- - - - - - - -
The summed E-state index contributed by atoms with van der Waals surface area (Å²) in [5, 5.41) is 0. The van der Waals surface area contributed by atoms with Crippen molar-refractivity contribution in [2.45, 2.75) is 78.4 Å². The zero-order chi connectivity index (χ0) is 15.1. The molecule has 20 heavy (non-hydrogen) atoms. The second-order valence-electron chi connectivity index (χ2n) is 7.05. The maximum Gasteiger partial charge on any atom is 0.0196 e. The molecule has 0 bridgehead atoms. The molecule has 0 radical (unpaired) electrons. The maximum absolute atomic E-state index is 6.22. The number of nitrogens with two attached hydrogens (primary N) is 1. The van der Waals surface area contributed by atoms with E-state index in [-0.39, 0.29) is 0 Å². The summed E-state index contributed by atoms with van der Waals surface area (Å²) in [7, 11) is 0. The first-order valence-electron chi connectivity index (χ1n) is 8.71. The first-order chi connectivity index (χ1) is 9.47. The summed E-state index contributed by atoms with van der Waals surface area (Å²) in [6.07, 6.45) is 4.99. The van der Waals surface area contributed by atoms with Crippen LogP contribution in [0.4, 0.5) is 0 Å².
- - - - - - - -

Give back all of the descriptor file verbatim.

The summed E-state index contributed by atoms with van der Waals surface area (Å²) in [5, 5.41) is 0. The van der Waals surface area contributed by atoms with Crippen molar-refractivity contribution in [2.45, 2.75) is 78.4 Å². The zero-order chi connectivity index (χ0) is 15.1. The molecule has 20 heavy (non-hydrogen) atoms. The second-order valence-electron chi connectivity index (χ2n) is 7.05. The maximum Gasteiger partial charge on any atom is 0.0196 e. The molecule has 0 bridgehead atoms. The molecule has 0 radical (unpaired) electrons. The maximum absolute atomic E-state index is 6.22. The number of nitrogens with two attached hydrogens (primary N) is 1. The van der Waals surface area contributed by atoms with E-state index in [-0.39, 0.29) is 0 Å². The summed E-state index contributed by atoms with van der Waals surface area (Å²) in [7, 11) is 0. The first-order valence-electron chi connectivity index (χ1n) is 8.71. The first-order chi connectivity index (χ1) is 9.47. The summed E-state index contributed by atoms with van der Waals surface area (Å²) in [6.07, 6.45) is 4.99. The van der Waals surface area contributed by atoms with Crippen LogP contribution in [0.4, 0.5) is 0 Å².